After a close fight, the Aggies fell, 24-17, but considering what they overcame that season fans were more than pleased with the outcome.
Getting invited to the Poinsettia Bowl, the Aggies’ biggest bowl game ever, they were set to play Northern Illinois (12-1). The Huskies also had eyes of becoming a BCS buster, and it also had a Heisman candidate QB at the helm.
The defense came to play that game, and the Aggies rallied around their seniors and willed themselves to a 21-14 victory over the No. 24 Huskies. It was the biggest win in program history.
The Aggies had not only gone to three straight bowl games for the first time, but they had also won two bowl games in a row, also a first.
So that takes us to the 2014 season, and the Aggie program was getting some unusual national attention. Some ESPN analysts had the Aggies on the ‘playoff predictions sleeper list.' Utah State? A national champion contender?
With the return of Keeton for his senior year, the schedule was in place to take the Aggies to January. In the opening game against Tennessee, injuries plagued the Aggies again with star linebacker Kyler Fackrell going down to a season-ending knee injury. The Aggies fell to the Volunteers, 38-7, and it was clear to fans that this wasn’t the Keeton of old.
After a victory over Idaho State, the Aggies were matched up with the Wake Forrest Demon Deacons, and it proved to be the final game for Keeton, who went down to a knee injury. Garretson returned to lead the Aggies to a 36-24 win.
With hopes still high behind Garretson, the Aggies headed to Arkansas to take on the Arkansas State Red Wolves where the Aggies fell in overtime. Sitting at 2-2, fans were disappointed in the progression of this season, and going down to play a playoff-hopeful BYU team who sat at 4-0, expectations weren’t too high.
The Aggies shocked all of Utah and the college football landscape. The Cougars were a three-touchdown favorite and ranked in the top 25 hoping to make the climb into the top 10.
The Aggies capitalized on Cougar mistakes and took an early 28-14 lead. And again a Heisman hopeful QB went down to a season-ending injury, but this time it wasn’t Keeton, it was BYU’s Taysom Hill. Much like the previous year with the Aggies, the Cougars were in shock and couldn’t regroup behind their backup QB and fell to the Aggies, 35-20.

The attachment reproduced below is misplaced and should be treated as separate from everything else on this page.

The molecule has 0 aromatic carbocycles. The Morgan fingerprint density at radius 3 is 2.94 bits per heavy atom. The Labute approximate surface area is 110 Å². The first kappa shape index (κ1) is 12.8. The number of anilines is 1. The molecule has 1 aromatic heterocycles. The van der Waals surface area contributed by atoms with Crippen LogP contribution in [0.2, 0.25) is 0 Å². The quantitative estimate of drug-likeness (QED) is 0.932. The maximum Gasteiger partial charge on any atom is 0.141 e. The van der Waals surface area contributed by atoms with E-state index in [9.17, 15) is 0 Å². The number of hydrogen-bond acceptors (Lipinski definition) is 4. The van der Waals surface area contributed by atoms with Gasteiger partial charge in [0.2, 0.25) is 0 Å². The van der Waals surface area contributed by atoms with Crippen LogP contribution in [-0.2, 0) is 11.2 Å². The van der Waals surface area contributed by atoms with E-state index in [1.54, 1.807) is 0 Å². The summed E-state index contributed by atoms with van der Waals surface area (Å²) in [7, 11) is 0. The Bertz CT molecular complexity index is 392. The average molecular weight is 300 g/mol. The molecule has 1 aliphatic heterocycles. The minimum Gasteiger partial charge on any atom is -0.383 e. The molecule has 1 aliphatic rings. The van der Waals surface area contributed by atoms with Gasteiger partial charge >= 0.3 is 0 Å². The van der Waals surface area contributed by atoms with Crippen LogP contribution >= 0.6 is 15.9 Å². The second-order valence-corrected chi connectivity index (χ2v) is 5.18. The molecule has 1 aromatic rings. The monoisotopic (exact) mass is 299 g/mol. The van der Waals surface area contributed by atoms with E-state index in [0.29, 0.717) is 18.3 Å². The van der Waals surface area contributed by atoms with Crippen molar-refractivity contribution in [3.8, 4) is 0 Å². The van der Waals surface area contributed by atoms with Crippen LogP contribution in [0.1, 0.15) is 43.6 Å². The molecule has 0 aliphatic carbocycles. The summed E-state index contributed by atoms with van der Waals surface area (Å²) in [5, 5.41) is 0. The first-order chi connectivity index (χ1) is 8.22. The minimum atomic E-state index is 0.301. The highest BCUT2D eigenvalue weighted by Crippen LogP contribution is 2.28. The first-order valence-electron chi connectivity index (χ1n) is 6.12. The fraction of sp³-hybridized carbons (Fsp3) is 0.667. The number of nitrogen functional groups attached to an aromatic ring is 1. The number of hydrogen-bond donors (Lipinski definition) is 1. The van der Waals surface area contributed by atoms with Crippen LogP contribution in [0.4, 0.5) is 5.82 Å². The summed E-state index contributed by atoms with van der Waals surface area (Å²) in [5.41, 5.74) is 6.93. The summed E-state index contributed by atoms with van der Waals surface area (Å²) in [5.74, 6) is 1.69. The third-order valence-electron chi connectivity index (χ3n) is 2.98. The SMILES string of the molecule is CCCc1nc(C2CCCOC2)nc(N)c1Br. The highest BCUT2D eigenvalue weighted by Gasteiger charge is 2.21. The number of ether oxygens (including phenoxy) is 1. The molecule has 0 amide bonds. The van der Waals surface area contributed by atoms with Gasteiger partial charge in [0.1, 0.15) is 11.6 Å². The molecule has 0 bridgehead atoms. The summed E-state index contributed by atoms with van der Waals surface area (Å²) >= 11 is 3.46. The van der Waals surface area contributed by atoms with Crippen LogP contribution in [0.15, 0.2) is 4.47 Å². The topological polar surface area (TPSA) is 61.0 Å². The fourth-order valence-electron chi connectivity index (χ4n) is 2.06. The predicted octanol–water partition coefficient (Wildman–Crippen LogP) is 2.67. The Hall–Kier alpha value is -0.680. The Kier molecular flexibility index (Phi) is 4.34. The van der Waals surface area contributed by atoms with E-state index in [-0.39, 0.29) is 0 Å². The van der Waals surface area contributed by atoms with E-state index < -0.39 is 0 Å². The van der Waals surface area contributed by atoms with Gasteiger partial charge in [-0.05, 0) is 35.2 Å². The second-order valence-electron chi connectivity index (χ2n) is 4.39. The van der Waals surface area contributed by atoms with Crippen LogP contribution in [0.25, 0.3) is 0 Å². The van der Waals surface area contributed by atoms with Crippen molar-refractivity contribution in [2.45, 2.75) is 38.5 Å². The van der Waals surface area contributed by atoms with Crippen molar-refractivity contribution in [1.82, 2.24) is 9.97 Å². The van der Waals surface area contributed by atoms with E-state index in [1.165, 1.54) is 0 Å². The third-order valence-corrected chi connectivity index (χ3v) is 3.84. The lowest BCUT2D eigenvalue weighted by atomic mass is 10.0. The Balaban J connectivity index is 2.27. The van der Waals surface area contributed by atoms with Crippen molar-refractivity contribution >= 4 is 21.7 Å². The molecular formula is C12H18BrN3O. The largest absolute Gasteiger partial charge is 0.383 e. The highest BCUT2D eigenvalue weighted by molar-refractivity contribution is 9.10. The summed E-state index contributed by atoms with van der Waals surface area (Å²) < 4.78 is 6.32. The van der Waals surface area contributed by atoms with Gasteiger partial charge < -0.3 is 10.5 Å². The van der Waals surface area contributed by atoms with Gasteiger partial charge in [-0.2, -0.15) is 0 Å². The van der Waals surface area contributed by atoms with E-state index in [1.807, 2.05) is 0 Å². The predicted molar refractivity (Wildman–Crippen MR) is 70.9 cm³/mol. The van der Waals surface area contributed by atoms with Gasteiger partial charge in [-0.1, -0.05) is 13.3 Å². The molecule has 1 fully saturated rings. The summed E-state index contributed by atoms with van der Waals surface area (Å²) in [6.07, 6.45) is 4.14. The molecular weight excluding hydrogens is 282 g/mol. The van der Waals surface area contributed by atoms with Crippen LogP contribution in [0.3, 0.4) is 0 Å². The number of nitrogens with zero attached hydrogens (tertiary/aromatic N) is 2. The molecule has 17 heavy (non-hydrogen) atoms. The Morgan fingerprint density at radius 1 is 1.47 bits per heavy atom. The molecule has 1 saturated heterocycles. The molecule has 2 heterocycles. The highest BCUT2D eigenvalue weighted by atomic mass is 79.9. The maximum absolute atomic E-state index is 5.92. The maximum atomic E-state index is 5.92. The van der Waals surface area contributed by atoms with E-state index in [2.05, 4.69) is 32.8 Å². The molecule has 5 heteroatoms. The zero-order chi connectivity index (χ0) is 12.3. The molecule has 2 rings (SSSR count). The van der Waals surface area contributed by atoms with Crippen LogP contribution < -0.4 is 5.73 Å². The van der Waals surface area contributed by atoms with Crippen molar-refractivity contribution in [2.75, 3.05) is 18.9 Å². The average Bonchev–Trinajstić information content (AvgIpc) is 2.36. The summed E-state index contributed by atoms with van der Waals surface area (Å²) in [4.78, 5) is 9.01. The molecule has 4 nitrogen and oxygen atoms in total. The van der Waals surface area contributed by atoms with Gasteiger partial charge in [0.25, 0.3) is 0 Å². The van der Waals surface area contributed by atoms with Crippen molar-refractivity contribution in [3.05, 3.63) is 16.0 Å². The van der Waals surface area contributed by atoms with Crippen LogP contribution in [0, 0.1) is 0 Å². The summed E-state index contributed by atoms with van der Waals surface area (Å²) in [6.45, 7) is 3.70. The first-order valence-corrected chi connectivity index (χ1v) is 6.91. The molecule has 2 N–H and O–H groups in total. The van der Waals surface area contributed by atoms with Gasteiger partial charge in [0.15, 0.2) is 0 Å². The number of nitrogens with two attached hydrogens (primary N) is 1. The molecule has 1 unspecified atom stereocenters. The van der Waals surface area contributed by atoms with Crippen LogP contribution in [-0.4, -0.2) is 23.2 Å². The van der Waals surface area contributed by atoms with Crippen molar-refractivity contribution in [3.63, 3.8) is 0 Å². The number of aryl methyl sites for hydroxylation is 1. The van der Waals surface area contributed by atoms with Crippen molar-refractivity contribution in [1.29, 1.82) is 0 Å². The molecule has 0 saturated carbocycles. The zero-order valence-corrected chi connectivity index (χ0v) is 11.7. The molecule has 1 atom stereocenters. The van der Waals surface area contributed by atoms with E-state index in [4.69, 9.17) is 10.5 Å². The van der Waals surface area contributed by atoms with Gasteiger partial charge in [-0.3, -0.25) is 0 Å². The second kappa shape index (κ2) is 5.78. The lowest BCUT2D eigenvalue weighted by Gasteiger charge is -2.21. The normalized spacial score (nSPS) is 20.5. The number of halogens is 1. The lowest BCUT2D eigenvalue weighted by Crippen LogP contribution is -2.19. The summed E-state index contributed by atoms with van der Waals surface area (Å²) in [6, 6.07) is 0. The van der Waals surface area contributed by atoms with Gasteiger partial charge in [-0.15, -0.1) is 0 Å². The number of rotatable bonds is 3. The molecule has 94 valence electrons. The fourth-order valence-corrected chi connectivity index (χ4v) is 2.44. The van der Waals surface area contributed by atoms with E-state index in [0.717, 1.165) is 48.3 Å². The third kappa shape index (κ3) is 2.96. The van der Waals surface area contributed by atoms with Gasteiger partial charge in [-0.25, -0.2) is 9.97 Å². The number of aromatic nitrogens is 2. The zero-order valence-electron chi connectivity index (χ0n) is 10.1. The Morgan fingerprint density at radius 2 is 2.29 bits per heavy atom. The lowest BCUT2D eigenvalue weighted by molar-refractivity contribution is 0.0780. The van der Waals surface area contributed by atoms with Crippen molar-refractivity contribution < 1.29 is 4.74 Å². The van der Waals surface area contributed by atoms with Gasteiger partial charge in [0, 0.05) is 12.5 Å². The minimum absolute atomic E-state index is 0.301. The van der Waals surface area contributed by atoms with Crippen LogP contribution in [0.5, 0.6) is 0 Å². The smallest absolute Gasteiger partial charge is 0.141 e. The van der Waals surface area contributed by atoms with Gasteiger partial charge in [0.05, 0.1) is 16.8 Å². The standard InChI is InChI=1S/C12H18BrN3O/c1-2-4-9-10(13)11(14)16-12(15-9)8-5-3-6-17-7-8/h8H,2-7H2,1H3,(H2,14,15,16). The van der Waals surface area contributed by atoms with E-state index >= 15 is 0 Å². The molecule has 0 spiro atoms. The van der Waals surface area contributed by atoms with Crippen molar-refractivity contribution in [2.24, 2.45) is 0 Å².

It was the biggest victory over a ranked opponent in Aggie history.
After a victory over Air Force the following week, the Aggie program looked to hit its stride until the injury bug caught up to them again against Colorado State. Garretson went down with a season-ending injury, and the Aggies fell to the Rams, 16-13.
Led by third-string senior QB Craig Harrison, the Aggies beat the UNLV Rebels, 34-20, but that wasn’t the biggest storyline of that week because Harrison went down with a season-ending injury as well.
Aggie faithful asked, "Do we even have a fourth-string QB?" Well, luckily the Aggies had another freshman in Kent Myers, who was redshirting at the time. Myers started the next game against Hawaii where the Aggies came out on top, 35-14.
The Aggies went on a five-game winning streak after that loss to Colorado State, putting all eyes on the final showdown between Boise State. There was a three-way tie atop the Mountain Division with USU, Colorado State and Boise State. All that mattered was if the Aggies won they were in, and if they lost Colorado State was in.
Despite everything the Aggies had to go through, they sat hopeful for another conference championship appearance.
However, Boise State proved to be the dominant team and beat the Aggies, 50-19. The Broncos eventually made it to a January bowl game and won. The Aggies, sitting at 9-4, were invited to the New Mexico Bowl against UTEP. It was a fourth straight bowl game for the Aggie program. They finished on top that year, expanding their bowl winning streak to three with the 21-6 victory over the Miners.
It’s astounding to look back at the last four years and to see the growth of a program that for decades had little hope or future. Now they have a new training facility and the football stadium is being renovated this upcoming year. It even went under a name change from Romney Stadium to Maverik Stadium.
With a new season approaching, expectations are high for Aggie fans. Some college football analysts are even predicting to see the Aggies in the Fiesta Bowl this season.
Does January and Utah State mix? Well, the return of many top players, including Fackrell and Keeton (for his sixth season) gives high hopes to Aggies everywhere.
Sept. 3 can’t come fast enough.